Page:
Hello Sarnie describe COVID-19 as feeling like a train crash – not a derailment but a head-on collision. However, the downtime and JobKeeper gave the business' founders time to recalibrate and reconsider everything from where they print labels through to how they sell online.
‘The blinkers are off’: How the pandemic forced this small business to see differently
SPECIAL REPORT: COVID-19 ADELAIDE
“When the crisis first hit, so did the stress and the panic,” says Andrew Pearce over the phone.
“It was stressful. The heartbreak Mike and I felt as we really came to grips with what we stood to lose was almost unbearable.”
Hello Sarnie is the brainchild of Andrew and fellow English expat, Mike Kendall-Smith. The pair based their business on the success of European chain Pret A Manger, but launched with a heavy focus on digital and how they could gain efficiencies with technology.
Business was booming.
“We had just hit record catering numbers for the business,” says Andrew. “Within four days those numbers went to zero.”
Of course, Hello Sarnie’s story is not unique; the City of Adelaide’s transactional economy slammed shut as one by one the city’s corporate headquarters and outposts sent their workers home to work. COVID-19 revealed the unexpected frailty of the hospitality industry, which, up until now, had always expected they could rely on people working in postcode 5000.
While CityMag stayed working in the city as long as we could, it was depressing to see our footpaths so vacant and our shopfronts so shuttered. We spend a lot of our time at this publication chronicling the most interesting and innovative businesses as a way – hopefully – to encourage you to support them and more of these businesses to open.
“We had our two shops optimised and we were gearing up to open our third store. Then all of a sudden the market was gone. Customers, gone,” he says.
Before any of the government support packages were announced, Andrew and Mike both believed they had to try and trade through.
“We still wanted to be there for the people who had no other choice but to come to work in the city,” says Andrew.
But when JobKeeper landed and the founders could re-employ their team, the lack of customers actually enabled them both to take a step back from the coffee machine and get out of the kitchen to look at their business anew and reconcile with its fundamental frailty – its need for the city.
“It felt like the blinkers were off,” says Andrew, describing the feeling of working from home and looking after his two young children.
“Through circumstance I was forced to make some decisions that prioritised my family and our security, but that led to me needing to get out of my team’s way and let them shine!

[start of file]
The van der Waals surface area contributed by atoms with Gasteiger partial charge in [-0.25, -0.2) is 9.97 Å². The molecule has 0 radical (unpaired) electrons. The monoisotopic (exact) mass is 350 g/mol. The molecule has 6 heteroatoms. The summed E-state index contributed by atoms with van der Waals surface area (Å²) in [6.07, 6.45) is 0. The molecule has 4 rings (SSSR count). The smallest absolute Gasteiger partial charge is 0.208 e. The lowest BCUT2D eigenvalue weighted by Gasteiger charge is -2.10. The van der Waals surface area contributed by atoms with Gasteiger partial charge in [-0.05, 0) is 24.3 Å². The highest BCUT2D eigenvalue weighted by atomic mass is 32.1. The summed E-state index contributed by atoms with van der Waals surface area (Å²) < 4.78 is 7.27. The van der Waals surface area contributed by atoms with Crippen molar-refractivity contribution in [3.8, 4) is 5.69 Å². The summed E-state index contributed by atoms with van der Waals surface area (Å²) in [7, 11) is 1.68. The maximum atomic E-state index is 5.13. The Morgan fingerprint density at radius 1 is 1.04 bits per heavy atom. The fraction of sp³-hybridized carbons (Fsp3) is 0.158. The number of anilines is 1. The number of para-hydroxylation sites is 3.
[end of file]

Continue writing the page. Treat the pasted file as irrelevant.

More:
“We were forced to let go. We never would have dreamed we could do that, because when you build something from scratch it’s so difficult to hand over the reigns. But COVID didn’t give us a choice and I really do feel that – and maybe it’s due to me spending more time with the kids – before the pandemic we had a baby of a business and now the business is coming of age…maturing.”
Andrew describes moments throughout the lockdown where he would drive around town, and between the two shops, and just “look in,” and that he could see things differently, he felt he could – for the first time – see the shops objectively and what they could improve.
And while Mike has very much stayed on the frontline with the shop side of the business, Andrew has been working remotely and digitally.
“We’ve always asked, ‘How can we get technology to help us more?'” says Andrew. “We’re spending 100 per cent of the fees to run our software each month, but are we necessarily getting 100 per cent of the power, of the value that software represents?”
Andrew says he and Mike have even adjusted their supply chain. The pair are investigating how they might move bulk branded collateral formerly manufactured in China to being made in Australia.
“It’s all these things, but most importantly we have to look after the health and safety of our customers and staff because they are the core of the business,” Andrew admits.
Like all the best businesses we’ve reported on during the pandemic, Hello Sarnie didn’t just throw its hands in the air, shut up shop and start ordering wine in bulk. Well, they might have ordered wine in bulk… we never asked that exact question. What they did do was use the downtime to elevate staff, reorganise systems, reduce risk and empathise with their customers.
When we ask Andrew what the plan looked like, he said it was simple.
“In the middle of the pandemic, we just wanted to turn the cogs so that when we return, the business might be in a stronger position,” says Andy.
“I guess our plan was, ‘How can we make the whole business better?’
“It has given Mike and I the opportunity to build leaders in our business and it has allowed us both to concentrate our efforts on looking at the long term health of the business and planning for our growth and recovery out of this pandemic,” says Andrew.